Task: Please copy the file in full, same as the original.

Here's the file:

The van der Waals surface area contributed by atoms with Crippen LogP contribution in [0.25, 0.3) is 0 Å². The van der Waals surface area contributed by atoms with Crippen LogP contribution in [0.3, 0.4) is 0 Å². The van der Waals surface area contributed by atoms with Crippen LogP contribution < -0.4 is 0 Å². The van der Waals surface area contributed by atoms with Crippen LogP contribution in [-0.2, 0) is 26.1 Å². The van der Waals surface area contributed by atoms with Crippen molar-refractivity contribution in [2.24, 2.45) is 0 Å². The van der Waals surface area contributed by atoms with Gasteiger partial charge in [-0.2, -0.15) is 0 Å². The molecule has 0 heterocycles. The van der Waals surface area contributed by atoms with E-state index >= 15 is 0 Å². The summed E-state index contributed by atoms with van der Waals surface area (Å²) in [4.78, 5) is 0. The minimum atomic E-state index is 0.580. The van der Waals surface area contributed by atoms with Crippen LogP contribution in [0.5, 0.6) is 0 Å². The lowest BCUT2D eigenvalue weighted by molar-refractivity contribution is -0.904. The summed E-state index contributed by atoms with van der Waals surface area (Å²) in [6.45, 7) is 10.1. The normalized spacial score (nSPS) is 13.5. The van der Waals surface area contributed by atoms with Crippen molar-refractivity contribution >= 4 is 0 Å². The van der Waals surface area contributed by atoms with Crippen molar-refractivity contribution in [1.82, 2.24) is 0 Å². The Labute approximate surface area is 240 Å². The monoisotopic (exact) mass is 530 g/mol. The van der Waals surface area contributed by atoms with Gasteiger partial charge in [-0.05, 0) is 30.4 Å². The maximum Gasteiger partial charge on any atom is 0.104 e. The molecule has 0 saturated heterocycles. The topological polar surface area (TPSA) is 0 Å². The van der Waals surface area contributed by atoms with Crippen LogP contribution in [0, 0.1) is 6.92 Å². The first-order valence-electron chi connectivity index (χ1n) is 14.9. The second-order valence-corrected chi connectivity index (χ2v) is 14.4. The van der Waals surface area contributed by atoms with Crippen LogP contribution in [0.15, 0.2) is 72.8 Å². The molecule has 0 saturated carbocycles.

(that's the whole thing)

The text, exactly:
The van der Waals surface area contributed by atoms with Crippen LogP contribution in [0.25, 0.3) is 0 Å². The van der Waals surface area contributed by atoms with Crippen LogP contribution in [0.3, 0.4) is 0 Å². The van der Waals surface area contributed by atoms with Crippen LogP contribution < -0.4 is 0 Å². The van der Waals surface area contributed by atoms with Crippen LogP contribution in [-0.2, 0) is 26.1 Å². The van der Waals surface area contributed by atoms with Crippen molar-refractivity contribution in [2.24, 2.45) is 0 Å². The van der Waals surface area contributed by atoms with Gasteiger partial charge in [-0.2, -0.15) is 0 Å². The molecule has 0 heterocycles. The van der Waals surface area contributed by atoms with E-state index >= 15 is 0 Å². The summed E-state index contributed by atoms with van der Waals surface area (Å²) in [4.78, 5) is 0. The minimum atomic E-state index is 0.580. The van der Waals surface area contributed by atoms with Crippen LogP contribution in [0.5, 0.6) is 0 Å². The lowest BCUT2D eigenvalue weighted by molar-refractivity contribution is -0.904. The summed E-state index contributed by atoms with van der Waals surface area (Å²) in [6.45, 7) is 10.1. The normalized spacial score (nSPS) is 13.5. The van der Waals surface area contributed by atoms with Crippen molar-refractivity contribution >= 4 is 0 Å². The van der Waals surface area contributed by atoms with Crippen molar-refractivity contribution in [1.82, 2.24) is 0 Å². The Labute approximate surface area is 240 Å². The monoisotopic (exact) mass is 530 g/mol. The van der Waals surface area contributed by atoms with Gasteiger partial charge in [-0.05, 0) is 30.4 Å². The maximum Gasteiger partial charge on any atom is 0.104 e. The molecule has 0 saturated heterocycles. The topological polar surface area (TPSA) is 0 Å². The van der Waals surface area contributed by atoms with Crippen LogP contribution in [0, 0.1) is 6.92 Å². The first-order valence-electron chi connectivity index (χ1n) is 14.9. The second-order valence-corrected chi connectivity index (χ2v) is 14.4. The van der Waals surface area contributed by atoms with Crippen LogP contribution in [0.15, 0.2) is 72.8 Å². The molecule has 0 saturated carbocycles.